The Tessitura Story: Necessity is the Mother of Invention
How the Met Opera’s $5 million investment evolved into a hugely successful non-profit ticketing network
When the 475 Tessitura licensees from eight countries all gather at their annual conference, attendance figures reach 1,200—the largest yearly gathering of arts administrators anywhere. The vast network that Tessitura has become traces its origins to 2001, when a small gathering of performing arts groups began to brainstorm about how to deal with the New Age of Ticketing and with Customer Relationship Management (CRM), in which sales meets data meets development meets customer feedback. Should they stay with their outdated ticketing system and try to hitch it up with a separate one for fundraising? Should they build a completely new system at huge expense? Or maybe turn to an outside firm and risk losing a degree of control (not to mention revenue)?
Curious to know how Tessitura evolved from this dynamic dilemma, veteran orchestra marketer Charlie Wade recently sat down with its principal pioneers—Jack Rubin, now Tessitura’s president, and Chuck Reif, its senior VP for technology.
CHARLIE WADE: How did the idea for Tessitura come into being?
JACK RUBIN: The concept of forming a company around a product that was not controlled by outside investors, a nonprofit serving nonprofits, surfaced as an idea back in 2001 after Chuck had built a program for the Met that integrated ticketing and donations. The Santa Fe Opera, Kennedy Center, San Francisco Symphony, and the Seattle Opera expressed an interest in using it, so we put together a gathering of users in 2001 in Santa Fe—call it our first conference.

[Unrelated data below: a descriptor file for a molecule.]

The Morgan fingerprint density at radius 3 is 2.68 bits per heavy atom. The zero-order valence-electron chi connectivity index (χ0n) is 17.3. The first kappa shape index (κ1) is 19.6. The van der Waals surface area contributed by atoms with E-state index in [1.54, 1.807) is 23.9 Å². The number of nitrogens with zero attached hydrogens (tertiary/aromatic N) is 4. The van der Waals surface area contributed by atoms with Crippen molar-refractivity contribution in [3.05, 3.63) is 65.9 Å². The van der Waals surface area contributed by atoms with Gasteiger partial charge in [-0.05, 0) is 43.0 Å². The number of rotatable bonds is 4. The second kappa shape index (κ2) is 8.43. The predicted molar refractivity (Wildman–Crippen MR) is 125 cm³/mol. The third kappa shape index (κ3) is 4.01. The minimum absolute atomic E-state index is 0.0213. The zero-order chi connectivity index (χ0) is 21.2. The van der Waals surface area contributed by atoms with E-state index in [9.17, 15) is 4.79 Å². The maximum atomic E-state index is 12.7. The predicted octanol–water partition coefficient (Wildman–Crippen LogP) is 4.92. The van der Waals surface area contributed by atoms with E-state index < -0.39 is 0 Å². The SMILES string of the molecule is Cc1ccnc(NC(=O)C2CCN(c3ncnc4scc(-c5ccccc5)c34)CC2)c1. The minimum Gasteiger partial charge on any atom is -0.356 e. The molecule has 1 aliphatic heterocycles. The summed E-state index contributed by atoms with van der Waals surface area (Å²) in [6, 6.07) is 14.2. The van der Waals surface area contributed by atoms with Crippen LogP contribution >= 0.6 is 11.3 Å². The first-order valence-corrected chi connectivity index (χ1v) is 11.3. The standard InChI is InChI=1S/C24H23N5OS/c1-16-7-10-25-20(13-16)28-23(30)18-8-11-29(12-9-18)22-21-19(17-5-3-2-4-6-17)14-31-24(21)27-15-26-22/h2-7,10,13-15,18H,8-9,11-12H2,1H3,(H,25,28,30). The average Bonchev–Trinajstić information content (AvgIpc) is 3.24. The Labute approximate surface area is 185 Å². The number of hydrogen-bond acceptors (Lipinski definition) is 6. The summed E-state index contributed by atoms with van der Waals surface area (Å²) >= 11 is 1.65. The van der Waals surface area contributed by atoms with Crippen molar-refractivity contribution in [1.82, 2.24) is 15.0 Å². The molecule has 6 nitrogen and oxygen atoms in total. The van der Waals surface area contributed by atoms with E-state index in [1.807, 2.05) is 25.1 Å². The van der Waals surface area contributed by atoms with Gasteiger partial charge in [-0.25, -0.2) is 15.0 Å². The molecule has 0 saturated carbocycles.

We put up white boards and 33 people from our little group threw out concerns with the systems available at the time—tacked-on ticket fees, unannounced product changes, systems that went out of business, and developers who decided that the arts sector was too complicated and not lucrative enough, and so on. It made us wonder if it was possible to build a system for arts organizations that was run by professionals and beholden to no one other than its members. We spent three days discussing that and ended up with a mission statement that’s very close to the mission statement we have today.
CHUCK REIF: I never imagined we would get this big. I thought we were just hammering out a way for a few arts organizations to share this coding and create a company to support it. I figured if we had eight or ten members that would be awesome.
So how do you explain your growth to 475 licensees in eight countries?
Because the main tenants behind the company are 100 percent aligned with the interest of its users; it’s a cooperative, owned by the users.
Doesn’t the cooperative approach slow down innovation, with so many competing voices?
There has frankly been no downside. The governing board [12 licensees elected to three-year terms by the users] is not involved in the day-to-day operation. Its role is true governance: strategic oversight and fiscal responsibility. You’ve seen what can happen when boards act too operationally and it gets in the way of running the company. When they stay in the right role, it works really well.